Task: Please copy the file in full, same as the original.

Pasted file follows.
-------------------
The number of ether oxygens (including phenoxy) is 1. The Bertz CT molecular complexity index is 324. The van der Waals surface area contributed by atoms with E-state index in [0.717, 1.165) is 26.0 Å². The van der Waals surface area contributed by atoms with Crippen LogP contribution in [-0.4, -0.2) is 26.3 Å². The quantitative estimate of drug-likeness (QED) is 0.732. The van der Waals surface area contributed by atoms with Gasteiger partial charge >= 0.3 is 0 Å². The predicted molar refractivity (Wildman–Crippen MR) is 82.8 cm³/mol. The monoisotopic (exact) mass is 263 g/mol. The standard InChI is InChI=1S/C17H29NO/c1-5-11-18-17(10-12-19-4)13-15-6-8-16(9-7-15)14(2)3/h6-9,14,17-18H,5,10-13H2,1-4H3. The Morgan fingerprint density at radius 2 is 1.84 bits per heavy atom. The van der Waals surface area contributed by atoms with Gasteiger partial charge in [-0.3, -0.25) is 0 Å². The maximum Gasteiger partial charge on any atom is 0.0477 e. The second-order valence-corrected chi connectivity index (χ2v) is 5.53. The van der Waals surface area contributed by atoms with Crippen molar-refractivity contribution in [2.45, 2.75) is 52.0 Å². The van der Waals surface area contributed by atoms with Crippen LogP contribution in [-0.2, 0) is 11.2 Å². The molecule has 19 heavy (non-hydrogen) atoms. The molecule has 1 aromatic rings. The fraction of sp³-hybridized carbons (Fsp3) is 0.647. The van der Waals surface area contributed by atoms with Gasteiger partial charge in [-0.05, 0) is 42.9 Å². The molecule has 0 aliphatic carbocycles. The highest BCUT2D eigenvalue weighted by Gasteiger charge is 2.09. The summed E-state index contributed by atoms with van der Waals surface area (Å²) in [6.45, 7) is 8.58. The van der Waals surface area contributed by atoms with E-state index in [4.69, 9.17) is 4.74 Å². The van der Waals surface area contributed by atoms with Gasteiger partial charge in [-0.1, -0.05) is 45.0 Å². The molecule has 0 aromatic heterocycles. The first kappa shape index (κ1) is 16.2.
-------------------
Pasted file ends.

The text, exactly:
The number of ether oxygens (including phenoxy) is 1. The Bertz CT molecular complexity index is 324. The van der Waals surface area contributed by atoms with E-state index in [0.717, 1.165) is 26.0 Å². The van der Waals surface area contributed by atoms with Crippen LogP contribution in [-0.4, -0.2) is 26.3 Å². The quantitative estimate of drug-likeness (QED) is 0.732. The van der Waals surface area contributed by atoms with Gasteiger partial charge >= 0.3 is 0 Å². The predicted molar refractivity (Wildman–Crippen MR) is 82.8 cm³/mol. The monoisotopic (exact) mass is 263 g/mol. The standard InChI is InChI=1S/C17H29NO/c1-5-11-18-17(10-12-19-4)13-15-6-8-16(9-7-15)14(2)3/h6-9,14,17-18H,5,10-13H2,1-4H3. The Morgan fingerprint density at radius 2 is 1.84 bits per heavy atom. The van der Waals surface area contributed by atoms with Gasteiger partial charge in [-0.3, -0.25) is 0 Å². The maximum Gasteiger partial charge on any atom is 0.0477 e. The second-order valence-corrected chi connectivity index (χ2v) is 5.53. The van der Waals surface area contributed by atoms with Crippen molar-refractivity contribution in [2.45, 2.75) is 52.0 Å². The van der Waals surface area contributed by atoms with Crippen LogP contribution in [-0.2, 0) is 11.2 Å². The molecule has 19 heavy (non-hydrogen) atoms. The molecule has 1 aromatic rings. The fraction of sp³-hybridized carbons (Fsp3) is 0.647. The van der Waals surface area contributed by atoms with Gasteiger partial charge in [-0.05, 0) is 42.9 Å². The molecule has 0 aliphatic carbocycles. The highest BCUT2D eigenvalue weighted by Gasteiger charge is 2.09. The summed E-state index contributed by atoms with van der Waals surface area (Å²) in [6.45, 7) is 8.58. The van der Waals surface area contributed by atoms with E-state index in [4.69, 9.17) is 4.74 Å². The van der Waals surface area contributed by atoms with Gasteiger partial charge in [-0.1, -0.05) is 45.0 Å². The molecule has 0 aromatic heterocycles. The first kappa shape index (κ1) is 16.2.